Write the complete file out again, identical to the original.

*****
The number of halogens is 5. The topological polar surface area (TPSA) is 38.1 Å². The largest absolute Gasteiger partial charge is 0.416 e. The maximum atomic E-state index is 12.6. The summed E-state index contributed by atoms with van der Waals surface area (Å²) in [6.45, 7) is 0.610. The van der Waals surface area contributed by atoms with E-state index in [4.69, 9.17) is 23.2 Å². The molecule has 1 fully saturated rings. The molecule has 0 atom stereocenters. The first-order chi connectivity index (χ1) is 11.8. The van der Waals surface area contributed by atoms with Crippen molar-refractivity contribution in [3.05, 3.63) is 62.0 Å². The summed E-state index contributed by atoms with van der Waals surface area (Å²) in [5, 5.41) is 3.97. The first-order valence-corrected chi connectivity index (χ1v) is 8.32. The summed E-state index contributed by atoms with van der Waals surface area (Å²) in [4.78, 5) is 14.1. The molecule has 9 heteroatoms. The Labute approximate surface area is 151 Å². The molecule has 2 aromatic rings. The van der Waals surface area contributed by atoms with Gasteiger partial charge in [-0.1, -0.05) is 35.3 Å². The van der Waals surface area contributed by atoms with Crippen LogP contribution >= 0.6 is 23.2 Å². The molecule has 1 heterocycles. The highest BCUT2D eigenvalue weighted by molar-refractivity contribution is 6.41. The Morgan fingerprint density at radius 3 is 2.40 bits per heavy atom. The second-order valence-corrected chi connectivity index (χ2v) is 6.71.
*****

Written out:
The number of halogens is 5. The topological polar surface area (TPSA) is 38.1 Å². The largest absolute Gasteiger partial charge is 0.416 e. The maximum atomic E-state index is 12.6. The summed E-state index contributed by atoms with van der Waals surface area (Å²) in [6.45, 7) is 0.610. The van der Waals surface area contributed by atoms with E-state index in [4.69, 9.17) is 23.2 Å². The molecule has 1 fully saturated rings. The molecule has 0 atom stereocenters. The first-order chi connectivity index (χ1) is 11.8. The van der Waals surface area contributed by atoms with Crippen molar-refractivity contribution in [3.05, 3.63) is 62.0 Å². The summed E-state index contributed by atoms with van der Waals surface area (Å²) in [5, 5.41) is 3.97. The first-order valence-corrected chi connectivity index (χ1v) is 8.32. The summed E-state index contributed by atoms with van der Waals surface area (Å²) in [4.78, 5) is 14.1. The molecule has 9 heteroatoms. The Labute approximate surface area is 151 Å². The molecule has 2 aromatic rings. The van der Waals surface area contributed by atoms with Gasteiger partial charge in [-0.1, -0.05) is 35.3 Å². The van der Waals surface area contributed by atoms with Crippen LogP contribution >= 0.6 is 23.2 Å². The molecule has 1 heterocycles. The highest BCUT2D eigenvalue weighted by molar-refractivity contribution is 6.41. The Morgan fingerprint density at radius 3 is 2.40 bits per heavy atom. The second-order valence-corrected chi connectivity index (χ2v) is 6.71.